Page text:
When troubleshooting a computer keyboard, first check whether the keyboard is plugged in properly, and use a different PS/2 or USB port or connect another device to the same port to ascertain whether the port or the keyboard is at fault. Restart the computer, and check whether the Num Lock and Caps Lock keys are functioning properly while the operating system is booting up. If the keys work, uninstall recently installed programs to verify which one is causing problems.
To check whether the operating system recognizes the keyboard, access the Device Manager dialog box by opening the Control Panel, clicking on the Hardware and Sound link and selecting the Device Manager option. If there is an exclamation mark next to your keyboard, or if it’s listed in the Other Devices section, update the keyboard driver by using the Windows Update function or manually updating it from the Device Properties dialog box. To do this, double-click on your keyboard, open the Driver tab, and click on the Update Driver button. If the keyboard was disabled, click the Enable button.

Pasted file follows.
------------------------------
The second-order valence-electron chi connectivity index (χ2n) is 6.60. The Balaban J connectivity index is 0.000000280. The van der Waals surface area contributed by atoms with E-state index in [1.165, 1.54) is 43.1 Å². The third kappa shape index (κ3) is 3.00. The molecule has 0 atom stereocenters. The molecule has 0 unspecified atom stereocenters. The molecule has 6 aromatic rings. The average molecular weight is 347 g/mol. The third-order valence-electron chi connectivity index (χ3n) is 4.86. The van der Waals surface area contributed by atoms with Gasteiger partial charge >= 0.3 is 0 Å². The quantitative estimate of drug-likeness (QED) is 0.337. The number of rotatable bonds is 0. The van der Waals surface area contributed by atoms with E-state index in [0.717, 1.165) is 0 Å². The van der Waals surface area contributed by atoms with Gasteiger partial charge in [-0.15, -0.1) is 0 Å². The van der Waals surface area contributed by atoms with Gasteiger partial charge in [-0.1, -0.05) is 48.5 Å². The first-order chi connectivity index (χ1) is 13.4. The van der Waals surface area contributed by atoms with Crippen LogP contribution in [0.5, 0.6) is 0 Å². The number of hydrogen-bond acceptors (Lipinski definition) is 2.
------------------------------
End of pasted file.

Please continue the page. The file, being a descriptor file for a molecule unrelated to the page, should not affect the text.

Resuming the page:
If you’re using a wireless keyboard, resynchronize it with the receiver, or use a different USB port for the receiver. If this fails, reinsert the batteries, or put in a new set. Finally, check whether devices located between the receiver and your keyboard are causing interference by placing the at least 8 inches away from the devices.